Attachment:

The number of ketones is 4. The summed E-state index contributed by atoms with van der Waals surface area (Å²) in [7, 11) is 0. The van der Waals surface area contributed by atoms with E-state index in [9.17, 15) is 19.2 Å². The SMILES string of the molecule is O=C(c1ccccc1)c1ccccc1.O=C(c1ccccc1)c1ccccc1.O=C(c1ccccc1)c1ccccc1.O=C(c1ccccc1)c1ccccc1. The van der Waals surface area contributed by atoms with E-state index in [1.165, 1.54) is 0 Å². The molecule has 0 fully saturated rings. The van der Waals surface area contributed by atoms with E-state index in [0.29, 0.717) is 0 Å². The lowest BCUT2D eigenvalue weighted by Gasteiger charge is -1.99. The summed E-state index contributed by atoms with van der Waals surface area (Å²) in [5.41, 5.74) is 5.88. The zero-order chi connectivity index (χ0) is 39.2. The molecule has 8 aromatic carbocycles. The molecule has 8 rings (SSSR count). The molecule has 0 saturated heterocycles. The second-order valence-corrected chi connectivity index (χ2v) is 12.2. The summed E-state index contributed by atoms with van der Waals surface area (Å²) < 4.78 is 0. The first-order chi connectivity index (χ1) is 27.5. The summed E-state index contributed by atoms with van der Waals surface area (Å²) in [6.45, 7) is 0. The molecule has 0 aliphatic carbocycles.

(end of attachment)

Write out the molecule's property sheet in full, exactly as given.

The number of ketones is 4. The summed E-state index contributed by atoms with van der Waals surface area (Å²) in [7, 11) is 0. The van der Waals surface area contributed by atoms with E-state index in [9.17, 15) is 19.2 Å². The SMILES string of the molecule is O=C(c1ccccc1)c1ccccc1.O=C(c1ccccc1)c1ccccc1.O=C(c1ccccc1)c1ccccc1.O=C(c1ccccc1)c1ccccc1. The van der Waals surface area contributed by atoms with E-state index in [1.165, 1.54) is 0 Å². The molecule has 0 fully saturated rings. The van der Waals surface area contributed by atoms with E-state index in [0.29, 0.717) is 0 Å². The lowest BCUT2D eigenvalue weighted by Gasteiger charge is -1.99. The summed E-state index contributed by atoms with van der Waals surface area (Å²) in [5.41, 5.74) is 5.88. The zero-order chi connectivity index (χ0) is 39.2. The molecule has 8 aromatic carbocycles. The molecule has 8 rings (SSSR count). The molecule has 0 saturated heterocycles. The second-order valence-corrected chi connectivity index (χ2v) is 12.2. The summed E-state index contributed by atoms with van der Waals surface area (Å²) < 4.78 is 0. The first-order chi connectivity index (χ1) is 27.5. The summed E-state index contributed by atoms with van der Waals surface area (Å²) in [6.45, 7) is 0. The molecule has 0 aliphatic carbocycles.